Ten Myths about the Unions - Mythbusting

10. Jun 2021.

Činjenice o sindikatima / Foto: PNGaaa.com

Ten Myths about the Unions


  1. MYTH: If we organize the union, the company will close and leave. 


REALITY: Threatening to close and leave is the most common anti-union tactic that companies use, and it is based on intimidation of employees. The question is, how solid are these threats? To understand why there is no merit to such claims, we have to wonder why companies come to Serbia in the first place. The main goal of every company is making profits, and we work in the sector (ICT) where profit rates are amongst the highest in the country. As long as companies earn well they will not leave, because they have access to educated and highly skilled labour - the labour that is up to date with the world trends, speaks a variety of foreign languages and is relatively cheap. The purpose of the union is not to drive the company away, nor to push for its downfall, but rather to gain the good and fair working conditions for us workers, because there is always a room to do so. It is important to note that, while there had been cases of sudden closings of companies in Serbia (mostly factories), there were no organized unions in them. 


  1. MYTH: The union is for those who work in poor conditions or on low-paid jobs. We in the ICT sector do not need a union, because we earn good money, and we have much better working conditions.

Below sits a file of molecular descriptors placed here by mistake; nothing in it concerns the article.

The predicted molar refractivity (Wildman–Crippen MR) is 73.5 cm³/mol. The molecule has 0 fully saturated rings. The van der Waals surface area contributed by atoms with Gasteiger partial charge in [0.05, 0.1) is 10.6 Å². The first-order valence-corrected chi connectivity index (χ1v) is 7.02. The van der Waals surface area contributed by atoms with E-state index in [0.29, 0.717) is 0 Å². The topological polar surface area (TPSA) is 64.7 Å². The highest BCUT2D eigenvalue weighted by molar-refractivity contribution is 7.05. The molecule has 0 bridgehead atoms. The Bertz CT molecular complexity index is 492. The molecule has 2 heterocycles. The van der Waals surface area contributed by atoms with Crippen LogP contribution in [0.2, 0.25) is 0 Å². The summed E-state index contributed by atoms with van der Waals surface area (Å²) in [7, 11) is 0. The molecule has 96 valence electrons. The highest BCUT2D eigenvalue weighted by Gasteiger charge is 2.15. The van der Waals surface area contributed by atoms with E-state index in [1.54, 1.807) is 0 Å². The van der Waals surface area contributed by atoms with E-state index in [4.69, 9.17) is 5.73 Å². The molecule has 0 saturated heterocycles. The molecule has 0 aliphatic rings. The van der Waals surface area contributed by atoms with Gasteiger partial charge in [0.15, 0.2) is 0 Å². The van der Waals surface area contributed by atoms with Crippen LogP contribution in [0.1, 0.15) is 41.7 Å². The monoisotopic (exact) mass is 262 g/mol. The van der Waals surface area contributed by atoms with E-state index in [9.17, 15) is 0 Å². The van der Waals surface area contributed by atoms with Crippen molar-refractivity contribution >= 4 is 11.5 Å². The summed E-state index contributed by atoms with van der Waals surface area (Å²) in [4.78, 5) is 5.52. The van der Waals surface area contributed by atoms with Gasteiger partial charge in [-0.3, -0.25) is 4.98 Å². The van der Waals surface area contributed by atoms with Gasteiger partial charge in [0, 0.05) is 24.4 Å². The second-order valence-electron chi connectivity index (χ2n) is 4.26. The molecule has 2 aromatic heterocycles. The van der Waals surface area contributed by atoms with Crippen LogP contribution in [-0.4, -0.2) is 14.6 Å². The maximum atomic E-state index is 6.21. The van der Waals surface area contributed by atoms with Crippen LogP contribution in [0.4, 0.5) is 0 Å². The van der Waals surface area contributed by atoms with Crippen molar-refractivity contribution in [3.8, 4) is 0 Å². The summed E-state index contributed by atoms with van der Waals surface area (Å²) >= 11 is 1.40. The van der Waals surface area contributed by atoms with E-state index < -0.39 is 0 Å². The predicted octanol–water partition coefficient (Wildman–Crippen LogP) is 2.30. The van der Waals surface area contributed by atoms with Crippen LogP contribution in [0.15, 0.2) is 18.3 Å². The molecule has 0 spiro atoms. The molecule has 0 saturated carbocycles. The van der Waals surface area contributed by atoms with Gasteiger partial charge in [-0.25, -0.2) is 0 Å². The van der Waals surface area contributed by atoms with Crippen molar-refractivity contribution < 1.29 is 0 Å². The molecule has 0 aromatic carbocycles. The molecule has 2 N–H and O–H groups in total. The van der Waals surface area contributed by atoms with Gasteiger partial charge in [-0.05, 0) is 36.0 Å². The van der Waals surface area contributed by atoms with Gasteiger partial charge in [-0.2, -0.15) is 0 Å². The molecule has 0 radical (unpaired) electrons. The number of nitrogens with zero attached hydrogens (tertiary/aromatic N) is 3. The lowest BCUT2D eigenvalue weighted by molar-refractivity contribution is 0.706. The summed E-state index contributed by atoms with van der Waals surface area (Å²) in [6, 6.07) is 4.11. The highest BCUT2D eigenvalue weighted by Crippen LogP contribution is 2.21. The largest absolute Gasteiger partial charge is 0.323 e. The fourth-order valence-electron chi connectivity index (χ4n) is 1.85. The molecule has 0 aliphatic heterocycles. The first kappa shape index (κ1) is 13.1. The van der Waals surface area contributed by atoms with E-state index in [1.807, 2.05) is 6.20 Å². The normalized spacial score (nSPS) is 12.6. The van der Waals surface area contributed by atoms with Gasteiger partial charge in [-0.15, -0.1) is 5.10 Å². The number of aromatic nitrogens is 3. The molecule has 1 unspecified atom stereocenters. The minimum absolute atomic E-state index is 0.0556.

REALITY: It is better for everyone when workers negotiate collectively. This image of unions as something exclusively reserved for low-paid jobs is created by the companies, because they want workers to think that. The truth, however, is somewhat different. Take, for example, American actors and actresses. They are among the highest paid workers in the world, and nevertheless they are members of the union (SAG-AFTRA) and regularly negotiate collective agreements, agitate and protest. So why are they doing this? Because they know that with collective bargaining, they are choosing better wages and working conditions, and will acquire those much easier. If they can, so can we.


  1. MYTH: The union is something outside, it is an interest group. 


REALITY: Simply put, the union is the workers themselves . A union is a democratic organization of employees who fight for their rights at work, and often in society. Unions also bring together people from the wider community to fight together for issues that are important to all people who make a living from their work.


  1. MYTH: Union means more conflict in the workplace, especially with management 


On the contrary, the union has a beneficial effect on the workplace and develops more harmonious relations between people. A collective agreement allows a company and workers to sit at a table as equals, and discuss problems when they arise. Without unions, workers' lives are more unstable and uncertain because they have to deal with various problems on their own, such as non-transparency, nepotism and economic insecurity.